The Rise of the Ethereum Competitors
Ethereum greatly outpaced bitcoin in 2021, returning 399.2% as the popularity boom of NFTs and creation of DeFi 2.0 protocols like Olympus (OHM) expanded possible use-cases.
But with the rise of network activity, a 50% increase in transfers in 2021, Ethereum gas fees surged. From minimums of $20 for a single transaction, to NFT mint prices starting around $40 and going into the hundreds on congested network days, crypto’s retail crowd migrated to other smart contract platforms with lower fees.
Alternative budding smart contract platforms like Solana (11,178%), Avalanche (3,335%), and Fantom (13,207%) all had 4-5 digit percentage returns, as these protocols built out their own decentralized finance ecosystems and NFT markets.
With Ethereum set to merge onto the beacon chain this year, which uses proof of stake instead of proof of work, we’ll see if 2022 brings lower gas fees and retail’s return to Ethereum if the merge is successful.
Dog Coins Meme their Way to the Top
While many new cryptocurrencies with strong functionality and unique use-cases were rewarded with strong returns, it was memes that powered the greatest returns in cryptocurrencies this past year.
Dogecoin’s surge after Elon Musk’s “adoption” saw many other dog coins follow, with SHIB benefitting the most and returning an astounding 19.85 million percent.
But ever since Dogecoin’s run from $0.07 to a high of $0.74 in Q2 of last year, the original meme coin’s price has slowly bled -77% down to $0.17 at the time of writing. After the roller coaster ride of last year, 2022 started with a positive catalyst for Dogecoin holders as Elon Musk announced DOGE can be used to purchase Tesla merchandise.
Gamifying the Crypto Industry
The intersection between crypto, games, and the metaverse became more than just a pipe dream in 2021. Axie Infinity was the first crypto native game to successfully establish a play to earn structure that combines its native token (AXS) and in-game NFTs, becoming a sensation and source of income for many in the Philippines.
Other crypto gaming projects like Defi Kingdoms are putting recognizable game interfaces on decentralized finance applications, with the decentralized exchange becoming the town’s “marketplace” and yield farms being the “gardens” where yield is harvested. This fantasy aesthetic is more than just a new coat of paint, as the project with $1.04B of total value locked is developing an underlying play-to-earn game.
Along with gamification, 2021 saw crypto native and non-crypto developers put a big emphasis on the digital worlds or metaverses users will inhabit. Facebook’s name change to Meta resulted in the two prominent metaverse projects The Sandbox (SAND) and Decentraland (MANA) surge another few hundred percent to finish off the year at 16,261% and 4,104% returns respectively.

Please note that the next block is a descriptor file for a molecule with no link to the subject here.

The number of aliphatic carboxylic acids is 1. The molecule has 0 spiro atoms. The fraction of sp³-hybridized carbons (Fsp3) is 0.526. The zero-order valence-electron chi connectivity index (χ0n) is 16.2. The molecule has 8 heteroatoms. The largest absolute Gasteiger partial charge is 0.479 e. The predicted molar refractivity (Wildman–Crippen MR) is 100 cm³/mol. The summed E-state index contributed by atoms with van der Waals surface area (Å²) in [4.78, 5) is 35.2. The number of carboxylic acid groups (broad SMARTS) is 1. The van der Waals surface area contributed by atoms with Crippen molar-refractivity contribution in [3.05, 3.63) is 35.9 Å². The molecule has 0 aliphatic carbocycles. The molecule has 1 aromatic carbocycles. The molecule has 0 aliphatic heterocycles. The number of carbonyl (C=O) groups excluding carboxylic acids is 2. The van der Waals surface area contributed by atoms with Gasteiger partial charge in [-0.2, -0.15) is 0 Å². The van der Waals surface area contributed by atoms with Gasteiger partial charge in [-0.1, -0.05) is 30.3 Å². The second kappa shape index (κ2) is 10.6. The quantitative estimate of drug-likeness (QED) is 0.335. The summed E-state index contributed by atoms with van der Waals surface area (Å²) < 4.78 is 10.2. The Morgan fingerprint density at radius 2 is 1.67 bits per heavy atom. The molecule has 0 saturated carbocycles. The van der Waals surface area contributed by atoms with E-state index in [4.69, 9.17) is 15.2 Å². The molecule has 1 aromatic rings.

With so many eyes on the crypto sector after the 2021’s breakout year, we’ll see how developing U.S. regulation and changing macro conditions affect cryptocurrencies in 2022.
The 20 Internet Giants That Rule the Web
A lot has changed since Yahoo and AOL were the homepages of choice. This visualization looks at the largest internet giants in the U.S. since 1998.
The 20 Internet Giants That Rule the Web (1998-Today)
With each passing year, an increasingly large segment of the population no longer remembers images loading a single pixel row at a time, the earsplitting sound of a 56k modem, or the early domination of web portals.
Many of the top websites in 1998 were news aggregators or search portals, which are easy concepts to understand. Today, brand touch-points are often spread out between devices (e.g. mobile apps vs. desktop) and a myriad of services and sub-brands (e.g. Facebook’s constellation of apps). As a result, the world’s biggest websites are complex, interconnected web properties.
The visualization above, which primarily uses data from ComScore’s U.S. Multi-Platform Properties ranking, looks at which of the internet giants have evolved to stay on top, and which have faded into internet lore.
America Moves Online
For millions of curious people the late ’90s, the iconic AOL compact disc was the key that opened the door to the World Wide Web. At its peak, an estimated 35 million people accessed the internet using AOL, and the company rode the Dotcom bubble to dizzying heights, reaching a valuation of $222 billion dollars in 1999.
AOL’s brand may not carry the caché it once did, but the brand never completely faded into obscurity. The company continually evolved, finally merging with Yahoo after Verizon acquired both of the legendary online brands. Verizon had high hopes for the company—called Oath—to evolve into a “third option” for advertisers and users who were fed up with Google and Facebook.